Storyteller William White shares a story, “The Dale Starr Show,” about a young man, Evan. Evan was crippled in a car accident at age 3 and grew up with a brace on his leg and a chip on his shoulder. He was teased in school, called a ‘cripple’ among some other awful names. Evan struggled in college as well, and finally ended up with a job as a janitor in a church.
Evan made friends with Pastor Evans, whom he related with because of the similar name. They would share a break time every day, talking about everything from Pastor Evans sermon to Evan’s love for country music.
When Evan learned that country music superstar Dale Starr was coming to the Civic Center in town, he quickly took a second job as a janitor there. He figured he could have a good chance to see and meet Dale Starr when he was there to perform.
One day he saw the bus of the Country music star’s bus parked outside the Civic Center. This was his big chance! Evan made up any excuse from sweeping the floor multiple times, to changing perfectly good light bulbs, just so he’d have a chance to get a glimpse of the man he idolized.
There were lots of young women being ushered in and out of Dale Starr’s room. Soon the manager hurried out and told Evan to quick get a broom, mop, & bucket and get in the room. It was Evan’s chance to meet Mr. Starr! He raced in all-excited and began mopping up the spilled water. Someone hollered at him from behind the curtain where he heard a lot of giggling. He tried mopping under the curtain, but the gruff voice hollered at him again. Then the curtain opened and there was Dale Starr, with a few young women giving him a lot of attention.
Starr gruffly spoke to Evan to hurry up, and then noticed his crippled leg. He said, “Hey girls, look at the cripple trying to clean up the mess! Get it in gear and hobble outta here, you pathetic crip!” He poured his drink on the floor and laughed, “Here’s a little more for you to clean up.”
Tears filled Evans eyes as years of mocking and teasing came flooding back to him. He was crushed that this singer he thought was so great would treat him so rudely.
Then Evan lost his temper. He flung the bucket of water bucket right at Dale Starr. As the singer stood there, stunned, Evan noticed something curly and black on the floor. Then he saw the singer was as bald as a glass bowl!
Evan and the girls broke out laughing and made their way out of the room.
The next day when Evan was having his usual coffee break time with Pastor Evans, he asked what the sermon was on this Sunday.
“This Sunday we focus on what the Church calls, ‘the Transfiguration,’ Pastor Evans told him. He went on to explain how the disciples saw Jesus with Moses and Elijah in all their heavenly splendor and glory. Pastor Evans told of the voice from the cloud, “This is My Son, the Beloved. Listen to Him!” It’s the account of Jesus’ great revelation to the disciples as God’s Son. “People often get this mixed up with power and glory,” he said, “but it is really about getting ready for Lent, and the suffering of Jesus for us.” But Pastor Evans didn’t know what to focus on this year. He asked Evan for ideas.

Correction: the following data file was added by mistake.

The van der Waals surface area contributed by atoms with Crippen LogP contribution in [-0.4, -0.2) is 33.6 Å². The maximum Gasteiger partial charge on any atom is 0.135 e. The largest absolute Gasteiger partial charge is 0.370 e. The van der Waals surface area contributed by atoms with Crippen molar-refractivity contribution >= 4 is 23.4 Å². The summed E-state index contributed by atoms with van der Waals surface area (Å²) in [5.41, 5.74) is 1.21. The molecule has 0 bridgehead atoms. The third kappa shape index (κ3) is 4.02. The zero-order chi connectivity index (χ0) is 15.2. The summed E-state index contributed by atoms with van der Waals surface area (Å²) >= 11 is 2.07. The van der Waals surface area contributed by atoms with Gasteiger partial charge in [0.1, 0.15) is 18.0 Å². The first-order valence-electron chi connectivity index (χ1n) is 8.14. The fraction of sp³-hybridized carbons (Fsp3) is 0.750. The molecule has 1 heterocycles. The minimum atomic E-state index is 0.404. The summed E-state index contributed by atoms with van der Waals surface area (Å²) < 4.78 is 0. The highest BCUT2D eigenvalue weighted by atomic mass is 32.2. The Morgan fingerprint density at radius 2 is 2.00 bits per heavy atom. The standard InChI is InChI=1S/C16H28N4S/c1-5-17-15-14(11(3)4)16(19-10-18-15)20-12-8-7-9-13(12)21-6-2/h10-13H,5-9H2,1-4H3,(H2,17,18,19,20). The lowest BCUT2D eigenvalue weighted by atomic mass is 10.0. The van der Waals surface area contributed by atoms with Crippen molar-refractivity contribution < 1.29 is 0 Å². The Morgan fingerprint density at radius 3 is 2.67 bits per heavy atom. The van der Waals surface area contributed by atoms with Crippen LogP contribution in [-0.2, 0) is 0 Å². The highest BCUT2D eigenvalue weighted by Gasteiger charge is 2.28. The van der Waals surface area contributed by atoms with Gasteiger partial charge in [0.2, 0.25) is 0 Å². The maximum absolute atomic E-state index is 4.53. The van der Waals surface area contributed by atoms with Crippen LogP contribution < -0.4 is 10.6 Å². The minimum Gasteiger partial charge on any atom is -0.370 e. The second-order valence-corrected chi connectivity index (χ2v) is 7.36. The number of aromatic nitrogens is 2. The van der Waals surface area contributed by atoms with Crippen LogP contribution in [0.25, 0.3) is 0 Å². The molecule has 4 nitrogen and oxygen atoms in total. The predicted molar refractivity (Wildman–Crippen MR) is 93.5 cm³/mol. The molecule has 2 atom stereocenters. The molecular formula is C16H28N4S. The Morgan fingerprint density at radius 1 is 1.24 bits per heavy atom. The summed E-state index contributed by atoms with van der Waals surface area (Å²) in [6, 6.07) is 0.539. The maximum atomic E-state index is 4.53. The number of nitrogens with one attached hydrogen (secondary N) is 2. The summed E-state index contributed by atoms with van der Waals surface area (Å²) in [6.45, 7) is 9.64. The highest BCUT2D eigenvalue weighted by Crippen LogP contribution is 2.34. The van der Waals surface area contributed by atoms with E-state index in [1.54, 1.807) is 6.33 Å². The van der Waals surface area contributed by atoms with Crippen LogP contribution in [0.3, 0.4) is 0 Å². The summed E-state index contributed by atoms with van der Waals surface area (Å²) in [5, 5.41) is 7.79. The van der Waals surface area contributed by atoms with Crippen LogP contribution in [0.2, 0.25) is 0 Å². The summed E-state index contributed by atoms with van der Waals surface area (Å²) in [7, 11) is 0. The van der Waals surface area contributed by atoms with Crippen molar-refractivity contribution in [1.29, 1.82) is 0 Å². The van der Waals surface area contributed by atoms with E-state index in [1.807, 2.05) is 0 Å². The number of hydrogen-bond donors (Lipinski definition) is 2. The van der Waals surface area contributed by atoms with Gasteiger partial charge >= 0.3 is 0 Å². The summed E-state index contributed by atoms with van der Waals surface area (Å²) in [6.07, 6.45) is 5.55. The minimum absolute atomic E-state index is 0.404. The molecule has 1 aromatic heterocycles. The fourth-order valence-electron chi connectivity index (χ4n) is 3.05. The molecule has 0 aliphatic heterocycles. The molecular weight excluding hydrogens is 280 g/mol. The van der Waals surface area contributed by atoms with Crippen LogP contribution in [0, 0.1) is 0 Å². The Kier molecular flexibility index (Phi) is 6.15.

The two men sat in silence for a while. Then Evan said, “Maybe you could talk about how eventually all our heroes fail us. Perhaps you could talk about how all those people we put on pedestals eventually have to be taken down—our parents, older siblings, sports stars, entertainers, govt. officials, people we see on TV.”
Pastor Evans listened intently.
Evan continued. “Most of us have been disappointed in life by someone we thought was important. We get mixed up about what it means to be great. We make people into gods, which is idolatry.” [Isn’t that what the First Commandment is all about, confirmands?]
“The only one who doesn’t fail us is Jesus. The only one who teaches us the true meaning of greatness is Jesus.” Evan continued, “You know pastor, we need to be reminded of these things all the time. We need to be reminded that the greatness of Jesus led him to the cross. We need to hear how compassion is greatness and how we see his compassion with the healing of the blind and the curing of the lame. We need to hear what it is to be kind. Look at how Jesus treated everybody with dignity; he cared about children and people with disabilities.”
No one spoke for about two minutes before Pastor Evans said, “You’ve been a great help, my friend.”
“No problem,” Evan replied.*
On that high mountain, the disciples got a glimpse of true greatness looking at Moses and Elijah with Jesus in their heavenly splendor. Then they saw how that greatness translated into service and love when they came down the mountain with Jesus and followed Him to the cross.
What does greatness look like to you? When you look around, how do you measure greatness? Who do you idolize?
The Transfiguration of Jesus on that mountain was about the veil being lifted and the disciples seeing Jesus for who He truly was: the Son of God. They didn’t understand what it meant for a long time, but following the Resurrection I’m sure all the pieces of the puzzle fit together.
That is probably the case for us in many respects. It’s hard to understand what Jesus means for us unless we experience His love and His service over a period of time. Jesus does not let us down, and Jesus is the one person in our lives that is completely filled with love for us. All Jesus does is out of love.
As we move into Lent, that love becomes so apparent. Be open to seeing the ways Jesus is active in your life, and how the Holy Spirit moves you to grow in faith and love for others. Think about your idols, and how you can let them go. Let Jesus lift the veil to show you how His love for you changes you and fills your life.